View from the Monastery with Father Don, CP

Unless you hate your father and your mother….

What is that all about? Scripture scholars explain that this is a strong saying of Jesus.  It is not about ‘feeling hatred’ toward one’s family,  but about loving Jesus more than we love our family. Is that possible? Is it even healthy?

I would suggest this is about having Jesus at the center of our lives… at the center of our hearts.  In the Gospels Jesus says ‘Follow me’ 87 times. In the New Testament the term ‘disciple’ is found 250 times. The question is… how important is Jesus in our lives? 

Does my life show evidence of the place of Jesus in my life?

One commentator suggests that our politics affect our following Jesus more than our following Jesus affects our politics.

“If today you hear his voice, harden not your hearts.”

By way of further examples in today’s Gospel Jesus tells us that if we want to be his disciple and follow in his footsteps we better know what we are getting ourselves into. To be a disciple of Jesus means more than being a middle income American who works hard, tries not to hurt anybody… and prays every day…  this is good, but there’s so much more.

We are called to be other Christs in our world… The saints understood.

St. Theresa of Avila has this beautiful prayer that describes a disciple of Jesus:

“Christ has no Body now but yours

No hands, no feet on earth but yours

Yours are the eyes through which 

He looks compassion on this world

Yours are the feet with which 

He walks to do good

Yours are the hands with which

He blesses all the world.”

What did St. Francis Assisi pray…

“Lord, make me a channel of your peace

Where there is hatred, let me sow your love

Where there is injury, your pardon Lord

And where there’s doubt, true faith in you.

Where there’s despair, let me bring your hope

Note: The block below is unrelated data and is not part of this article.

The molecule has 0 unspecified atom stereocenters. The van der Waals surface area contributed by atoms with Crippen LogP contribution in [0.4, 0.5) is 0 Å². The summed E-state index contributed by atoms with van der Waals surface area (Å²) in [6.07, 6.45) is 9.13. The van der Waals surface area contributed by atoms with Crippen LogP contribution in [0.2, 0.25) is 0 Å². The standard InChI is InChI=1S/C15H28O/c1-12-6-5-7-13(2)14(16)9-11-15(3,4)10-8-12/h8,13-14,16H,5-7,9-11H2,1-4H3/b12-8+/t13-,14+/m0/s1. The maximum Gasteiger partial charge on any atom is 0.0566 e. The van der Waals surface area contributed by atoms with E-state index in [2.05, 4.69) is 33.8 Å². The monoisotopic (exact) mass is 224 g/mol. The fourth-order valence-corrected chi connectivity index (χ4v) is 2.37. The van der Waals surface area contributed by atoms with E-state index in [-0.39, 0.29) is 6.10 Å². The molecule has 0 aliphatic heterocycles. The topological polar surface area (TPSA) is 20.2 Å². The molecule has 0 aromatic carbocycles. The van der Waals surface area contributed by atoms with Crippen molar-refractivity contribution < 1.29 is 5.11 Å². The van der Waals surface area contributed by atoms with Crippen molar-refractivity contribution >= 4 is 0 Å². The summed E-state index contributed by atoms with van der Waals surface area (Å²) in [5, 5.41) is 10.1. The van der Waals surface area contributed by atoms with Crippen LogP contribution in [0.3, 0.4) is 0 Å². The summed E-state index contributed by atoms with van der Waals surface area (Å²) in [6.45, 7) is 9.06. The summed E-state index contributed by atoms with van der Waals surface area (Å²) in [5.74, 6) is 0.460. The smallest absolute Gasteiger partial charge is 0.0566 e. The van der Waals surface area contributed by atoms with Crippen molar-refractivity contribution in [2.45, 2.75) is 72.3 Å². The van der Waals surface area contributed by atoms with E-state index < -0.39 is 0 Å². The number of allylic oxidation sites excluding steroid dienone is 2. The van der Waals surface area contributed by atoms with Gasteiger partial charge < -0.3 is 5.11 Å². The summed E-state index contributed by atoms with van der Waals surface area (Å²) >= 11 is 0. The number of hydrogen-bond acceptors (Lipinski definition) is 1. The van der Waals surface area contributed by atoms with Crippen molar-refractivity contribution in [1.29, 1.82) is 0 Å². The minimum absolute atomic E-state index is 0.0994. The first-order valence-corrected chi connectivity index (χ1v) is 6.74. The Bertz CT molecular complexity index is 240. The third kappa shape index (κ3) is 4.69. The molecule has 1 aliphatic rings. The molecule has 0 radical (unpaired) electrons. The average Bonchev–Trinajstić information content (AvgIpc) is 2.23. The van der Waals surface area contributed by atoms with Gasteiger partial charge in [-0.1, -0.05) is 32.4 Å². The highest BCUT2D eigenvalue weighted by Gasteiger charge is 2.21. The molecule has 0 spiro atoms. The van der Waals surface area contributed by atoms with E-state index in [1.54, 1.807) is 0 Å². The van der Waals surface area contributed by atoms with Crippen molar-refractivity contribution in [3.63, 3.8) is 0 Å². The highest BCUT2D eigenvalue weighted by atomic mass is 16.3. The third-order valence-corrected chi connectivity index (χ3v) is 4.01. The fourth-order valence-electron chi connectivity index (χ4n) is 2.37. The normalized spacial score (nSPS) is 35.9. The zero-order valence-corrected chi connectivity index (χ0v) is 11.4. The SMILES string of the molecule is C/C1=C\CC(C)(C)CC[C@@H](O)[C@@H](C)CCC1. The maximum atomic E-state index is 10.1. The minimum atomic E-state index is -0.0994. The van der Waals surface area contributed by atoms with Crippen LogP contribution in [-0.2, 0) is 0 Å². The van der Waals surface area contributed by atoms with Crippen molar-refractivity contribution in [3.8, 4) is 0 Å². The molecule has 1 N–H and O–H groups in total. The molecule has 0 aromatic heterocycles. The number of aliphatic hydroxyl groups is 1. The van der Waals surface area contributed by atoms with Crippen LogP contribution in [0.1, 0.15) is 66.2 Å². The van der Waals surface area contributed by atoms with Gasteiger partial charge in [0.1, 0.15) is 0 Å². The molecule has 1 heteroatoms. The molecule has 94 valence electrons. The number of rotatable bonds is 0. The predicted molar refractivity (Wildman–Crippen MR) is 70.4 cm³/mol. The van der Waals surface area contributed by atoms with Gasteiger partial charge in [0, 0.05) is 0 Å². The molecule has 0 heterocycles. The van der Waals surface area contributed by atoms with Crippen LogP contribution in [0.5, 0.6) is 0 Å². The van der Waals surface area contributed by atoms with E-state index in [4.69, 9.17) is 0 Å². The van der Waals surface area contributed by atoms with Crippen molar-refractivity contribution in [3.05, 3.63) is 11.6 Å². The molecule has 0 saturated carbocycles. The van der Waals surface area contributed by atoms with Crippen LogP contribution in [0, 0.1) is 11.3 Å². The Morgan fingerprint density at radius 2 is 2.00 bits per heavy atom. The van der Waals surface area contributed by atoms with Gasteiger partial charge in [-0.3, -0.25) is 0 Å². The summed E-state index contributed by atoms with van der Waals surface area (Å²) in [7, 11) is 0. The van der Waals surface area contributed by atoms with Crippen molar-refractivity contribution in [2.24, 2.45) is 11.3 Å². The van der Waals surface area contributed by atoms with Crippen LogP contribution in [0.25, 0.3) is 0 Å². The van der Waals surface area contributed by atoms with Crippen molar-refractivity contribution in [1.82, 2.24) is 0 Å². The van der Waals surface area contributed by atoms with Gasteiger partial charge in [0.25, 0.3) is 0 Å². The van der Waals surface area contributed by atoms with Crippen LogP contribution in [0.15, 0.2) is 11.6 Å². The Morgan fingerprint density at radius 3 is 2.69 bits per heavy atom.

Where there is darkness, only light.”

In our Baptism we have received the light of Christ in our lives and into our hearts…  we must give it away.  We can’t hoard it.  We are called to let it shine thru our lives, not put it under a bushel basket. Otherwise it might just burn low and or even die out. Then no one will even know we are a Christian.  We would look and act just like the pagans and unbelievers. 

That’s what being a disciple of Jesus is about…  being other Christs in our world, in our neighborhood, in our school, at our job.

“If today you hear his voice, harden not your hearts.”

Being a disciple of Jesus means that we admire Jesus and are devoted to Jesus and try to imitate him in our lives. We live in a culture where it’s always about me: my happiness, my self-fulfillment, my entertainment. We live in a culture where we have to package ourselves to be acceptable and recognized. 

It’s not easy to walk with Jesus. 

It’s not easy to bring the light of Christ into our lives each day. It’s not easy to live as a disciple of Jesus with his values and ideals as our own. Further, I believe that most of the time we underestimate Jesus’ love for us and faithfulness to us. We have to be people of prayer to understand this.